Nikita Khrushchev was literally born a illiterate peasant.

Sir_Gallonhead
Sir_Gallonhead

@SomethingNew
Tito, a locksmith from a poor rural family, ended up ruling a nation of 20 million people comprised of 3 major religions, 3 languages and several ethnic groups as if he was royalty
I don't like the guy, but credit where credit is due

TalkBomber
TalkBomber

Subutai, one of Genghis and Ogedei's primary generals, was born to literal nobody peasants, and by mongol steppe standards he held no status in any clan, or even being a warrior.

"He directed more than twenty campaigns in which he conquered thirty-two nations and won sixty-five pitched battles, during which he conquered or overran more territory than any other commander in history. He gained victory by means of imaginative and sophisticated strategies and routinely coordinated movements of armies that were hundreds of kilometers away from each other. He is also remembered for devising the campaign that destroyed the armies of Hungary and Poland within two days of each other, by forces over five hundred kilometers apart."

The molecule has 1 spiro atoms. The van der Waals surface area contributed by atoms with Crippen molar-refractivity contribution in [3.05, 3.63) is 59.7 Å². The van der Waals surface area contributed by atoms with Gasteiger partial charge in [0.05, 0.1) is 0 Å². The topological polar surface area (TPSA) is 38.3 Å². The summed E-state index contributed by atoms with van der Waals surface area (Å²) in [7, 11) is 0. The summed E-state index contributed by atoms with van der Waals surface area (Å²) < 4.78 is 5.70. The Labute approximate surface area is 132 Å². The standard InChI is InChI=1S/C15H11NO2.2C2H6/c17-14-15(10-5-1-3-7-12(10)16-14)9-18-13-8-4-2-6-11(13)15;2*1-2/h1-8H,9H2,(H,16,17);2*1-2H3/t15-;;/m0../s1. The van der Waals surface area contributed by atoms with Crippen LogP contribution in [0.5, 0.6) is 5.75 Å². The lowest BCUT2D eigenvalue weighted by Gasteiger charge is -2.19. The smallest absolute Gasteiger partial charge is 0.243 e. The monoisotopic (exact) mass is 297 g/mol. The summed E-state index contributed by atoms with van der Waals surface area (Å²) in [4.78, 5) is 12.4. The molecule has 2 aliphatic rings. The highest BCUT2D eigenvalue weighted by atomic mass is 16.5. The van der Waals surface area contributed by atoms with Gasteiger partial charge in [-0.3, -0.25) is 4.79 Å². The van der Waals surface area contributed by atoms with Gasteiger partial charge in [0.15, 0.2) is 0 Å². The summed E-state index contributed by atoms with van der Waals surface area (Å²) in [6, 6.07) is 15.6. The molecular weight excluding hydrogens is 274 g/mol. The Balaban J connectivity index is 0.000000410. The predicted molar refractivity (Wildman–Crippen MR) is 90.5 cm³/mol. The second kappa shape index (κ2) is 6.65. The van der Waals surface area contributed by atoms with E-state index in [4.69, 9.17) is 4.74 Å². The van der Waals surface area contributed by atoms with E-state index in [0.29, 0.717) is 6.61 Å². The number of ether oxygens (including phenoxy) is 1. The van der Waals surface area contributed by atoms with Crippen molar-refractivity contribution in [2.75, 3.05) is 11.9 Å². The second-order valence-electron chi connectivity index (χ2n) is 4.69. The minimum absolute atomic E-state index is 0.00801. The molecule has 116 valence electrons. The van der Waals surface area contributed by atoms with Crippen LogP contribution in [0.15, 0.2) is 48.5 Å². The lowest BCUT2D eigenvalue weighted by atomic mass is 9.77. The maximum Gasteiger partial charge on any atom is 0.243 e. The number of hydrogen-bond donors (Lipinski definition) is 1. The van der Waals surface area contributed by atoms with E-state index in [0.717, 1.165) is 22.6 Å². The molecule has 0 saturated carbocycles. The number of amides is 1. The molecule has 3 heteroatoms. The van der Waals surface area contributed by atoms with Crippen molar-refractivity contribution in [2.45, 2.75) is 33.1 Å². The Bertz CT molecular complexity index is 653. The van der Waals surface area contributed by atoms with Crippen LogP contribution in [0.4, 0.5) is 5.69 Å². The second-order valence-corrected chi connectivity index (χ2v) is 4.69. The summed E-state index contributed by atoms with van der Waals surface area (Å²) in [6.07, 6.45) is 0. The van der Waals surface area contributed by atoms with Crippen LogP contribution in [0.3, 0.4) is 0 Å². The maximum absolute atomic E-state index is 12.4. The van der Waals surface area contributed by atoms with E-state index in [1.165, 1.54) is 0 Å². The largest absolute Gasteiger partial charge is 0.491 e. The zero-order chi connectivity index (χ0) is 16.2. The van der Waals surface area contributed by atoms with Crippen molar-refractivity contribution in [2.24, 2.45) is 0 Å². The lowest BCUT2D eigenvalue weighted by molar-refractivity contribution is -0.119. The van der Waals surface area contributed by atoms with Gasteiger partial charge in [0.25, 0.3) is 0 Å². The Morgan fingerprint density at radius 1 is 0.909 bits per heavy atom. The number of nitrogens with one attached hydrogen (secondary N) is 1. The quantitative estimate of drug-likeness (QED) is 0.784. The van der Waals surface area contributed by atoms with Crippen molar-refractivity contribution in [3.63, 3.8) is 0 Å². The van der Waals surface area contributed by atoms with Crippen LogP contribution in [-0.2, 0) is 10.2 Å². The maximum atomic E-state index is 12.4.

Literal underrated military genius who didn't drop a battle from China to Poland.

hairygrape
hairygrape

@cum2soon
The jews did it.

BinaryMan
BinaryMan

@lostmypassword

70s I believe. But still it's pretty badass. But a lot of the successor generals were. Antigonos was in his 80s when he died in battle, Lycimachus was a peer of Seleukos of died days before him.

massdebater
massdebater

@Burnblaze